I wake up at 4 a.m. every morning and spend an hour writing in my journal. Why do I do that? Anxiety. But also, general self-discovery. The “morning pages," as they’re called in The Artist Way, are a daily practice of writing 3 full pages of stream of consciousness writing first thing in the morning. It’s recommended that you set aside an extra 30 minute to do this, but honestly, it takes me 45-50 minutes to complete them. I’m also using the official Artist Way workbook if that’s a helpful data point for you, but you can choose whatever size paper you like. For four weeks, I’ve had this routine and made this an almost daily practice (i’ve missed three days total when company was in town) and I’m seeing the fruits of this labor. (I did not mean to do that but I’m keeping it.)
The morning pages are supposed to give you insight into your feelings. I can say things in my morning pages that I have been hesitant to say out loud for months or years. “I don’t like that,” “I actually don’t want to do this anymore,” or “I have had this idea forever. I want to do this now.”
There is something about writing something down, I’m sure you’ve heard. But I never experienced the actual power of it until the morning pages. Since I’ve begun writing them- I finally bought a huge easel and put it in my husband’s man-cave: something I’ve been “thinking about” for more than 4 years. Then… I bought another one. I put that one in the other corner. I’ve made progress on a long-neglected painting and created a new one in less than 48 hours. I finally declared that I want the next phase of my life to be immersed in my artwork instead of continuing the corporate climb to a title that may just mean nothing to me. It’s been an illuminating three and a half weeks.
One such idea that sprung from the morning pages one day was Oranges. I just wanted to paint some oranges. I don’t know why- I’m not particularly fond of oranges. They’re fine, I guess. I don’t drink orange juice. I’m super into the color yellow right now, which is totally not orange. I can’t really explain it but I just wrote it down as soon as I thought it, “I wanna paint some oranges on a big canvas.”
Not one to argue with myself, I got a canvas, had the husband pick up some oranges which he handed to me in a grocery bag when I was in the bath; “Here. I got you these.” I looked in the bag and saw three lighter-than-i-was-expecting-but-i’ll-just-mix-darker-paint oranges. “Thanks honey.”
And then I set to ripping them apart.
I spent most of my Sunday on my second easel painting a square a custom-mixed orange. Then watching Neon Genesis Evangeleon on Netflix while it dried. I held my little platter of orange parts in front of me as I stood and outlined the shapes roughly on the canvas. Then I mixed 2 more shades of orange and blocked in the orange elements: darkest for the skin, lighter for the pulp, lightest cream for the inside of the rind.
I’m doing something new with the details- I’m using oil pastels. I used them this weekend on top of Octopus painting to create details and fill in gaps and I’m liking how they add a bit of detail and are easy to work with on dry acrylic. The pastels are giving a unique rough texture to the white rind that would be more time consuming to achieve with smooth acrylic. In this way, this painting is teaching me new techniques. It’s a try-as-you-go experimentation that I love about painting.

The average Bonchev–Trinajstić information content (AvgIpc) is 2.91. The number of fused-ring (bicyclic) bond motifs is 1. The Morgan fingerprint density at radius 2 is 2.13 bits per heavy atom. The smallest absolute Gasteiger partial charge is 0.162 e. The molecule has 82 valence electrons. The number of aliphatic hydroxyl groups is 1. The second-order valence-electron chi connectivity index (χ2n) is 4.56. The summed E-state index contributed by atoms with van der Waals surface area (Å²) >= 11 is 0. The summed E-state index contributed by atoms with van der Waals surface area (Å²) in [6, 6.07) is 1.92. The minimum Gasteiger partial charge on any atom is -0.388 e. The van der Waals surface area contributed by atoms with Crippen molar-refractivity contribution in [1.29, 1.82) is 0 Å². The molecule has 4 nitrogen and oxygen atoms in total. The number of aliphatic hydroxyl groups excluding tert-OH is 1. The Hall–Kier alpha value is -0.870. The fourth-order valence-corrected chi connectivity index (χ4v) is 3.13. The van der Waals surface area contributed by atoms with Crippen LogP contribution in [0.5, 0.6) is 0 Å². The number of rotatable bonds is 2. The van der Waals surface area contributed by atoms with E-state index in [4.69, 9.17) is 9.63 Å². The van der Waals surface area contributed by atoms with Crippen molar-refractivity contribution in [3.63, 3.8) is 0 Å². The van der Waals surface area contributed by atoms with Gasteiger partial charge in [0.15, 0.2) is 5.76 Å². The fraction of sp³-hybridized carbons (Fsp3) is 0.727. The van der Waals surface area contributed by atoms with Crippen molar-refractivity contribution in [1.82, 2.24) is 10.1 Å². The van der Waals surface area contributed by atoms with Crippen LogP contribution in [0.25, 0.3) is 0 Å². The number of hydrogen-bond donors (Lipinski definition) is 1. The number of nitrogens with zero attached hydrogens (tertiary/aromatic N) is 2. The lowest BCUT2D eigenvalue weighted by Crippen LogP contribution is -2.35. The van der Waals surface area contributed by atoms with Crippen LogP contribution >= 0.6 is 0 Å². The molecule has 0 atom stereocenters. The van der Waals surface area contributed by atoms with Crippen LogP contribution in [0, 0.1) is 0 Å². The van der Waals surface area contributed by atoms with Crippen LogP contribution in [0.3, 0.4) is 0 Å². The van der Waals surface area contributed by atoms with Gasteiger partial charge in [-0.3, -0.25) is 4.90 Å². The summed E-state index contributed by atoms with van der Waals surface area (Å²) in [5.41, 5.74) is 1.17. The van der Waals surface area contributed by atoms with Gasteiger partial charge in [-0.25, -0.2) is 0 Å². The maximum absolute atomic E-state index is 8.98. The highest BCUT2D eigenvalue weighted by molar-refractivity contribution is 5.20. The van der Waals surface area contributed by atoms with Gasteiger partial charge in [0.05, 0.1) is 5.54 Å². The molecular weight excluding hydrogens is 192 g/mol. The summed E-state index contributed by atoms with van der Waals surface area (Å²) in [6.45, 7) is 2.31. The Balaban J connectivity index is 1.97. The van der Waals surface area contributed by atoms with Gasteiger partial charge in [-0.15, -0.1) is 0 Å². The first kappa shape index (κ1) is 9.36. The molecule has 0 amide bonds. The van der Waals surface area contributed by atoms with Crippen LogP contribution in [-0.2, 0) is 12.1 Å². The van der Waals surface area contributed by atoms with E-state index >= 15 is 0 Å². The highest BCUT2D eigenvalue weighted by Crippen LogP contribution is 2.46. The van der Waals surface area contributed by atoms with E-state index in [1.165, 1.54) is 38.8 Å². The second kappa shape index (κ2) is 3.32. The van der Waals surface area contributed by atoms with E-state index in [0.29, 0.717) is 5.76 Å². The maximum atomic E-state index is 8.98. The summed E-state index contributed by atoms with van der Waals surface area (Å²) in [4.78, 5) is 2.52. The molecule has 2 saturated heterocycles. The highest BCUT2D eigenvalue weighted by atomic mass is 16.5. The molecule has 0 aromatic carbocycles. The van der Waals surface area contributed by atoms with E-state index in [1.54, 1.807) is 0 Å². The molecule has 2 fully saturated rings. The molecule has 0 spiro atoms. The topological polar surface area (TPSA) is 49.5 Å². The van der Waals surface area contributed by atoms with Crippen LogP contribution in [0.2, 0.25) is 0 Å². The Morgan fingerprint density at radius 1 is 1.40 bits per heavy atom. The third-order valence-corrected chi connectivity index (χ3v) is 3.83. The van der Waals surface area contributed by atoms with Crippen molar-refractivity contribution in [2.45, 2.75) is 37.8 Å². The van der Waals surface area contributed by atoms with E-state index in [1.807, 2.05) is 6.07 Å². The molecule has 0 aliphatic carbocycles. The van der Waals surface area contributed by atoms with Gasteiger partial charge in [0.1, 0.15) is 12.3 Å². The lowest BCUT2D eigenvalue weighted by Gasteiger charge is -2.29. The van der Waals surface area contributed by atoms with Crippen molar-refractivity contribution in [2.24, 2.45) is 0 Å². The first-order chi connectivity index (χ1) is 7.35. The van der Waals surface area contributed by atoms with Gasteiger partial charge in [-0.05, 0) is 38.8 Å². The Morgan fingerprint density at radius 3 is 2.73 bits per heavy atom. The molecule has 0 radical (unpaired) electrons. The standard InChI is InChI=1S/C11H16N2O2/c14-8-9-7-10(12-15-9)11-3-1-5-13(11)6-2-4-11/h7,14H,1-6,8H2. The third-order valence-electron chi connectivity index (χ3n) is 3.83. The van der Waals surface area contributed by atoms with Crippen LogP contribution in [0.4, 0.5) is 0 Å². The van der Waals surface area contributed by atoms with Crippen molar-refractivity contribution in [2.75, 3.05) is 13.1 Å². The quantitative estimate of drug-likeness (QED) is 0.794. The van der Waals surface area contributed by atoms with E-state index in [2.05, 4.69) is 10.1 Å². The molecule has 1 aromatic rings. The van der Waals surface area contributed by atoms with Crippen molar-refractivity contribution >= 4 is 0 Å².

I stopped Sunday night with the details, but i realize I need more contrast eventually. I need to decide on a shade for the shadow. Do I keep with the orange hue as originally envisioned or do I introduce a new color? If I do, I’m thinking teal but I’ll have to experiment a touch before I commit. There is something in the all-orange look that appeals to me, but it seems to be disappearing in itself at the same time.
Like the morning pages, this painting is telling me what it wants to be as I put it down on the canvas. Most artists will tell you, that’s the way it happens. There is a vision- but the art already knows what it wants to be. To be honest, sometimes I disagree hard with the end result and it’s frustrating, but in the end- it’s what it was always mean to be. I was meant to paint oranges this weekend and Alex was meant to help me apparently.
I finished the painting! One of the most satisfying parts of painting is adding those final touches. For this one, that was the shadow and the hilights. I knew both had to be minimal and not overpower the work. I didn’t want to seperate the parts from each other too much or give an outline effect on accident. Also, unless you’ve broken the membrane around the pulp, it’s not a very shiny texture. It’s very matte- including the skin and especially the soft inner rind. So the risks were overdoing both shadow and hilight.
I mixed in a bit of purple to the darkest shade of orange for the shadows appearing on the skin and did the same thing with the middle-orange shade for the pulp. For the highlights, I took a tiny brush and ‘dabbed’ tiny, seed-shaped hilights to the pulp. Occassionally, I’d drag a little line to pick up the texture, but that was it.
Now, here is the finished product! The dimension I was missing has now been achieved and I had so much fun painting that I think I may either move onto another citrus fruit or do a eclectic still life. I have a desire to play with more light and shadow now- stay tuned.